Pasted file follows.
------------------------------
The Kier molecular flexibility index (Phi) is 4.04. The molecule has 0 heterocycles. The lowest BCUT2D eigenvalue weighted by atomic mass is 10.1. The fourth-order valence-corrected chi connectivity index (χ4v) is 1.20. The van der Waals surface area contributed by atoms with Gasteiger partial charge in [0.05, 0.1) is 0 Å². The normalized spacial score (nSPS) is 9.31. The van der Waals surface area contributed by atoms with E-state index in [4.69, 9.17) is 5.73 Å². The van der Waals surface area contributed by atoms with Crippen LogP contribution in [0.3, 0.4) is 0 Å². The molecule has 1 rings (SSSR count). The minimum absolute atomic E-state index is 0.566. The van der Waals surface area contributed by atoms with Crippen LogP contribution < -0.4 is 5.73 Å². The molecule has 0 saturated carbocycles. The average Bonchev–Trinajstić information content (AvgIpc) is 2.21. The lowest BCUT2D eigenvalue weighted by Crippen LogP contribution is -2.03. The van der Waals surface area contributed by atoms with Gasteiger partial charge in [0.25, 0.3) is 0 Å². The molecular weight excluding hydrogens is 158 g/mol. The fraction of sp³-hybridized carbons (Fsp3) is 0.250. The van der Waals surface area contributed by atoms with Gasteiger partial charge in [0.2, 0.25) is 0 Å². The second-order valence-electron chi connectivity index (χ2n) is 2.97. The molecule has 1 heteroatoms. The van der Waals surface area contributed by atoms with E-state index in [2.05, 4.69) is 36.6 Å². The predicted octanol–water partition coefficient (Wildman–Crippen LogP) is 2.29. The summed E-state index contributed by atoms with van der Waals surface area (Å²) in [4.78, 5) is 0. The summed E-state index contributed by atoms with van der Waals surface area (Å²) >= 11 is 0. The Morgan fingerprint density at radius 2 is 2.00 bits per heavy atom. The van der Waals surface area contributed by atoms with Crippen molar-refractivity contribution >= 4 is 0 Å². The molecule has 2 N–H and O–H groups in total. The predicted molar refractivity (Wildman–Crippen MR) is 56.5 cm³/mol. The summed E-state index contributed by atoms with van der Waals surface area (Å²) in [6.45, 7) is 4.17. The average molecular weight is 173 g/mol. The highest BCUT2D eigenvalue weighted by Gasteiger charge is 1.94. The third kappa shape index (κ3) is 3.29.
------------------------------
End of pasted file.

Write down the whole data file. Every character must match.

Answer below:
The Kier molecular flexibility index (Phi) is 4.04. The molecule has 0 heterocycles. The lowest BCUT2D eigenvalue weighted by atomic mass is 10.1. The fourth-order valence-corrected chi connectivity index (χ4v) is 1.20. The van der Waals surface area contributed by atoms with Gasteiger partial charge in [0.05, 0.1) is 0 Å². The normalized spacial score (nSPS) is 9.31. The van der Waals surface area contributed by atoms with E-state index in [4.69, 9.17) is 5.73 Å². The van der Waals surface area contributed by atoms with Crippen LogP contribution in [0.3, 0.4) is 0 Å². The molecule has 1 rings (SSSR count). The minimum absolute atomic E-state index is 0.566. The van der Waals surface area contributed by atoms with Crippen LogP contribution < -0.4 is 5.73 Å². The molecule has 0 saturated carbocycles. The average Bonchev–Trinajstić information content (AvgIpc) is 2.21. The lowest BCUT2D eigenvalue weighted by Crippen LogP contribution is -2.03. The van der Waals surface area contributed by atoms with Gasteiger partial charge in [0.25, 0.3) is 0 Å². The molecular weight excluding hydrogens is 158 g/mol. The fraction of sp³-hybridized carbons (Fsp3) is 0.250. The van der Waals surface area contributed by atoms with Gasteiger partial charge in [0.2, 0.25) is 0 Å². The second-order valence-electron chi connectivity index (χ2n) is 2.97. The molecule has 1 heteroatoms. The van der Waals surface area contributed by atoms with E-state index in [2.05, 4.69) is 36.6 Å². The predicted octanol–water partition coefficient (Wildman–Crippen LogP) is 2.29. The summed E-state index contributed by atoms with van der Waals surface area (Å²) in [4.78, 5) is 0. The summed E-state index contributed by atoms with van der Waals surface area (Å²) >= 11 is 0. The Morgan fingerprint density at radius 2 is 2.00 bits per heavy atom. The van der Waals surface area contributed by atoms with Crippen molar-refractivity contribution >= 4 is 0 Å². The molecule has 2 N–H and O–H groups in total. The predicted molar refractivity (Wildman–Crippen MR) is 56.5 cm³/mol. The summed E-state index contributed by atoms with van der Waals surface area (Å²) in [6.45, 7) is 4.17. The average molecular weight is 173 g/mol. The highest BCUT2D eigenvalue weighted by Gasteiger charge is 1.94. The third kappa shape index (κ3) is 3.29.